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A direct route from Seager to Balsam Lake, requires a short car shuttle.
Hiking Trail Description
This hike really has it all: stream crossings, herd paths, bear prints, a canister, a memorably steep descent, a true bushwhack, a rugged ascent, an ice grotto, some old ruins and, to top it all off, a fire tower with amazing sunset views.
Our group of four met at the DEC lot on Mill Brook Road and quickly shuttled down to the Seager/Dry Brook lot. It’s a ten minute drive.
That short shuttle is really the cherry on top that makes this hike so great. The track is ten miles over tough and steep terrain, but then, at the end of it all, the car shuttle is super short. Absolutely ace.
We spent nine hours hiking from Seager back to Mill Brook Road. For the most part, we followed the classic route up Doubletop from Seager. The trail along Dry Brook is one of my favorite trail sections in the Catskills. It feels absolutely archetypal and idyllic.
Dry Brook looked extra beautiful in the morning light. Both stream crossings were made extra fun by hardened ice.
Closed! Graham & Doubletop mountains are no longer accessible to the public. Both mountains are on private land. Trespassers will be prosecuted. The information presented here is for historical puproses only.
Not long after we left the trail to head up Doubletop, we came across a set of fresh bear prints…
Doubletop is a pleasant climb. There are lots of flat sections where you can catch your breath — if you need to do that. My friends did not need to do that. I did need to do that.
Around 3700’ we diverged slightly from the direct route — we were navigating by map/compass — and veered a little to the east. This led us to the summit (3871’) by a slightly different track, so that we came around to the canister from the opposite side.
After signing-in, we headed north for a bit before tracking down the west side of Doubletop.
Uneventful and pleasant for the most part. Graham loomed ahead, growing bigger and bigger as we descended.
But really all I can remember from this part of the hike is the very steep section at 3000’ that really slowed us down. Very steep. And a lot of steep. Painstaking buttslide territory. Nobody took a tumble, but there was definitely some bruising.
Our lead for the day has done this hike several times. He says this track avoids even steeper descents, as well as some rough talus fields.
The walk across the col was easy and short.
Once you start climbing the east side of Graham, the terrain is so great. Lots of enormous rock outcroppings, including this one — at around 3300’ — which has a fantastic grotto-like cave festooned with 12 ft icicles.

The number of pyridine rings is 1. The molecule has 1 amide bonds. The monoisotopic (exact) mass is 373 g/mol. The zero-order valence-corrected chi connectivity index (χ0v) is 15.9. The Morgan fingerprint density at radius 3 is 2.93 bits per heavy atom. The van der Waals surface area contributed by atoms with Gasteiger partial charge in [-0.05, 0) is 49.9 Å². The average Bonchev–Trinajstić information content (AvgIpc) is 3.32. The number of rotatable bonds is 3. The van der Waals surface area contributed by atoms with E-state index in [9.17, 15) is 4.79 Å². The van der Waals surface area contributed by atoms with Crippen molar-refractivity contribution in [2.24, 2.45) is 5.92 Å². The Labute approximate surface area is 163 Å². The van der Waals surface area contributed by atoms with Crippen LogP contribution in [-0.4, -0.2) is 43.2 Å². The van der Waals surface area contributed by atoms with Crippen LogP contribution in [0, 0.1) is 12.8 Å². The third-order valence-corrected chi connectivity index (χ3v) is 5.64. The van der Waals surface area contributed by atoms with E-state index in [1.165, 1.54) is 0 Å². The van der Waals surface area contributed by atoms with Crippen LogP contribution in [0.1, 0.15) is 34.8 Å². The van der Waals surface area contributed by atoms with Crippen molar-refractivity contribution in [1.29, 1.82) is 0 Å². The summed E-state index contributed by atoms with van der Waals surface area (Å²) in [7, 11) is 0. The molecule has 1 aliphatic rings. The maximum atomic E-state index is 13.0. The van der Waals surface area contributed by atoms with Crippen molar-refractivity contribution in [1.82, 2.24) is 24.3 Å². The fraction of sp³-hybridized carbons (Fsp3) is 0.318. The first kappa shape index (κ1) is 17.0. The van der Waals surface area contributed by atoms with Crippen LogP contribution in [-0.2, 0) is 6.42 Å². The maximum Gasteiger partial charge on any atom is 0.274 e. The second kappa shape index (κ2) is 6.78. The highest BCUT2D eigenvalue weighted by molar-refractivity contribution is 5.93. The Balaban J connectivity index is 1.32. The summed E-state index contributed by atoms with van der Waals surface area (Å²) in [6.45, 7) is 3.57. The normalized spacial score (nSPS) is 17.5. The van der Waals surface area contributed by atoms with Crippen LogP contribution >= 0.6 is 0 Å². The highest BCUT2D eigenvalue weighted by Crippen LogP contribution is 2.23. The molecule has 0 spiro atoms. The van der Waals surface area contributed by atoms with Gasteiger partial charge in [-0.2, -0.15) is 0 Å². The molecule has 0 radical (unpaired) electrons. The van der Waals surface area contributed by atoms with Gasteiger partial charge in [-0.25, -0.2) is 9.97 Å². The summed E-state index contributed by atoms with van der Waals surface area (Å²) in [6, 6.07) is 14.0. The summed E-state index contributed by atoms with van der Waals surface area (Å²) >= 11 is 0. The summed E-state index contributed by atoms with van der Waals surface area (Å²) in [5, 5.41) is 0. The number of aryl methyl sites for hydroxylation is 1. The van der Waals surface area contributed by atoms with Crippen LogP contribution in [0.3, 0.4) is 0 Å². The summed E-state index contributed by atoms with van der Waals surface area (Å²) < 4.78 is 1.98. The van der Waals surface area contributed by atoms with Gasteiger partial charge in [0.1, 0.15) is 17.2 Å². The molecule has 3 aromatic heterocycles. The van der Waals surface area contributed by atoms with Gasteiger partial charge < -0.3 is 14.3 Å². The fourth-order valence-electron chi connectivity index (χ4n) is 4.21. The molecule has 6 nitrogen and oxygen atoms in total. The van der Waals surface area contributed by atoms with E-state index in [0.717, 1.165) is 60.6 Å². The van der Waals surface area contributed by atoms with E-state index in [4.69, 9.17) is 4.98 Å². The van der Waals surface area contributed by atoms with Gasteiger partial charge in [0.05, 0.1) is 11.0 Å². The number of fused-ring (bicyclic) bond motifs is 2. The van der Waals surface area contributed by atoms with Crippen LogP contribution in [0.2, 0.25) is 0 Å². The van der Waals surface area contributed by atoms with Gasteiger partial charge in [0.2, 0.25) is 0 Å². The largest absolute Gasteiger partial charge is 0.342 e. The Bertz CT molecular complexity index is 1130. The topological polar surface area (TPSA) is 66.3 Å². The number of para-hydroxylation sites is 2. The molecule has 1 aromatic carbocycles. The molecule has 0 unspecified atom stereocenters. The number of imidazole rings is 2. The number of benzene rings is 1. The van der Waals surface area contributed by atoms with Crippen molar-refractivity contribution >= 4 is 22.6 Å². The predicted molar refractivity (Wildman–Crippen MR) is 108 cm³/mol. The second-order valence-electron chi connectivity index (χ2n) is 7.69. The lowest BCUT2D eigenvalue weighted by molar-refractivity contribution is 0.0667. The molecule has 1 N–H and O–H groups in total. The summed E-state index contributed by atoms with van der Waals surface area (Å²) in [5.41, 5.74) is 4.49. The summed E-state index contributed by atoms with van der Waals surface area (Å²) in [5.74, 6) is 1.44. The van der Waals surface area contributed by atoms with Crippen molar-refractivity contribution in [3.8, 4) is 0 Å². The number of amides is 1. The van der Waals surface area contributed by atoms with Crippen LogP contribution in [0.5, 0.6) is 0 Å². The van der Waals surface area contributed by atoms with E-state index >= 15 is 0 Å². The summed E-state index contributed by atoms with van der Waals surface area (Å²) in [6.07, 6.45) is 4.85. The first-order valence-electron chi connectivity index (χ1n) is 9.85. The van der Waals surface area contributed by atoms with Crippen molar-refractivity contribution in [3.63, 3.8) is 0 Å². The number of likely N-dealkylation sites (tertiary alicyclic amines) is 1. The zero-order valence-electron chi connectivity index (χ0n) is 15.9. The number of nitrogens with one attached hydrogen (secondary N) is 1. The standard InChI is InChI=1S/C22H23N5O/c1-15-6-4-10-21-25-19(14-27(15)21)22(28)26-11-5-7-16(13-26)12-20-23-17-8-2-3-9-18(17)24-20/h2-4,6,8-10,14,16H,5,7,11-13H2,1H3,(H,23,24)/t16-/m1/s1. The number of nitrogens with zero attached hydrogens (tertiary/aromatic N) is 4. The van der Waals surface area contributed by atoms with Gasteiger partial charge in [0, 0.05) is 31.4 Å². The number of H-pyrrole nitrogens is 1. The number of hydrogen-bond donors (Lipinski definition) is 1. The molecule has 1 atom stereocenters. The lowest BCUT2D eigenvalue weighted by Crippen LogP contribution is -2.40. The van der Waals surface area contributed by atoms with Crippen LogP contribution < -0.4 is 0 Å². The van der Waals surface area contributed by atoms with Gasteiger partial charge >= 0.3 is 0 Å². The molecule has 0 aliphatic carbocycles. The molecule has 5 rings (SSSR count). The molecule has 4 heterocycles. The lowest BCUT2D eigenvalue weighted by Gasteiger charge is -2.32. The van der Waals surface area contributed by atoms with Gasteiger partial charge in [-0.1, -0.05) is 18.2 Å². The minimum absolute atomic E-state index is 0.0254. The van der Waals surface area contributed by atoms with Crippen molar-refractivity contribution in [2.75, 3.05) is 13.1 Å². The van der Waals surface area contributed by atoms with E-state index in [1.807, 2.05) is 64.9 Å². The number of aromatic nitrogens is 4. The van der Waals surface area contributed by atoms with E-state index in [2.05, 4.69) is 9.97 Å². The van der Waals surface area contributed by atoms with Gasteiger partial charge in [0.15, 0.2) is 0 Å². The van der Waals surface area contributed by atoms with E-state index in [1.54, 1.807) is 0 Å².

The east side of Graham has some steep pitches but the extensive woods behind the ruins are my favorite part of the mountain. The twisted, gnarly, Krummholz-y trees are so great, especially in winter. It’s such an odd and wonderful landscape to walk through.
The old ruins on top of Graham are the least Catskills Mountains thing in the Catskills Mountains. I find the whole of Graham Mountain slightly weird. In a good way. I think…
This was a good spot to have a quick bite before switching from snowshoes into spikes. The rest of the hike is very easy, but I was already tired.
The hike down from Graham to the Dry Brook Ridge Trail only took 45 mins but it felt like twice that. When I’m tired, deciduous woods are my kryptonite.
For me, the hike up to Balsam Lake, one of the easiest hikes in the Catskill Park, was laughably tough. I don’t know how many times I had to rest — it was an embarrassing number of times — but the boreal woods up there are so great and I was so happy I stuck it out.
The fire tower on Balsam Lake is such a gem and a treat. However hard or easy you find it getting up here, whatever kind of week you had, that tower will recharge your soul in two minutes. We got there at just the right moment. Golden hour was just starting.
The shot below of Doubletop was taken from the fire tower. Doubletop is about 4 miles away.
To its left you can see Slide Mountain. To the right is Lone. Both are about 12 miles away.
The large mountain visible to the east is Graham. With binoculars, or a long lens, you can see the ruins on the summit.
To the left of Graham is Panther Mountain. From 10 miles away, you get a very clear view of its size and shape. To its right, you can see Giant Ledge just poking up from behind a ridge.
To the left of Panther, 24 miles distant, you can also just make out a few Devil’s Path mountains.
We walked out in the setting sun. An hour later, we were back at the DEC lot on Mill Brook Road.
Multi-peak hikes are the best, especially in winter when the days are so short and the conditions so harsh. Other great multi-peak hikes are Sugarloaf & Twin and Blackhead & Black Dome.
The parent mountain for this hike is Doubletop.
If you do this hike, LMK how it went…
Trailhead Info for this Hike
Two trail head addresses. Seager/Dry Brook is smaller of the two and where you start the hike. The hike ends at Millbrook Road. It’s a 10 minute ride between the two.
Google Maps Location: 42.058176, -74.539708
The map below shows the exact topographic location of the trailhead
Patchy on Doubletop. Service is okay from high on Graham. Pretty regular connection from Balsam Lake and the Dry Brook Trail. My network is Verizon. YMMV.